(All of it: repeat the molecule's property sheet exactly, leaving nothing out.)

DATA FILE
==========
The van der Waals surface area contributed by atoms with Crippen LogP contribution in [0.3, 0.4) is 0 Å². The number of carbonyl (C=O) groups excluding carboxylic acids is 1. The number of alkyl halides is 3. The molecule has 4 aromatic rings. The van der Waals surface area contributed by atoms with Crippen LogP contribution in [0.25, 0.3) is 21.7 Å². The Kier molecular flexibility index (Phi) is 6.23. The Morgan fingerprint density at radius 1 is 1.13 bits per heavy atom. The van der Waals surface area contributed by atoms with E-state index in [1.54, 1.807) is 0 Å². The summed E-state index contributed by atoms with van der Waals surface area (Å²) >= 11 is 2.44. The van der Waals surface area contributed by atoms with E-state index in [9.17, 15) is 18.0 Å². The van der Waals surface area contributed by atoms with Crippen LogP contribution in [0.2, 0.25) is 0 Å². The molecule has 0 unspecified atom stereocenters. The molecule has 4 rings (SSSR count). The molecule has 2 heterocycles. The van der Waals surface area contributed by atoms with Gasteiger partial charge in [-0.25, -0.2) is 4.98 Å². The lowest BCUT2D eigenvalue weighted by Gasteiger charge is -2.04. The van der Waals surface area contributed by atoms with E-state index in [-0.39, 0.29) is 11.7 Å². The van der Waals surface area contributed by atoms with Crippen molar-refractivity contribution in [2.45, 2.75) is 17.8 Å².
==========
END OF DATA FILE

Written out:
The van der Waals surface area contributed by atoms with Crippen LogP contribution in [0.3, 0.4) is 0 Å². The number of carbonyl (C=O) groups excluding carboxylic acids is 1. The number of alkyl halides is 3. The molecule has 4 aromatic rings. The van der Waals surface area contributed by atoms with Crippen LogP contribution in [0.25, 0.3) is 21.7 Å². The Kier molecular flexibility index (Phi) is 6.23. The Morgan fingerprint density at radius 1 is 1.13 bits per heavy atom. The van der Waals surface area contributed by atoms with E-state index in [1.54, 1.807) is 0 Å². The summed E-state index contributed by atoms with van der Waals surface area (Å²) >= 11 is 2.44. The van der Waals surface area contributed by atoms with E-state index in [9.17, 15) is 18.0 Å². The van der Waals surface area contributed by atoms with Crippen LogP contribution in [0.2, 0.25) is 0 Å². The molecule has 0 unspecified atom stereocenters. The molecule has 4 rings (SSSR count). The molecule has 2 heterocycles. The van der Waals surface area contributed by atoms with Gasteiger partial charge in [-0.25, -0.2) is 4.98 Å². The lowest BCUT2D eigenvalue weighted by Gasteiger charge is -2.04. The van der Waals surface area contributed by atoms with E-state index in [-0.39, 0.29) is 11.7 Å². The van der Waals surface area contributed by atoms with Crippen molar-refractivity contribution in [2.45, 2.75) is 17.8 Å².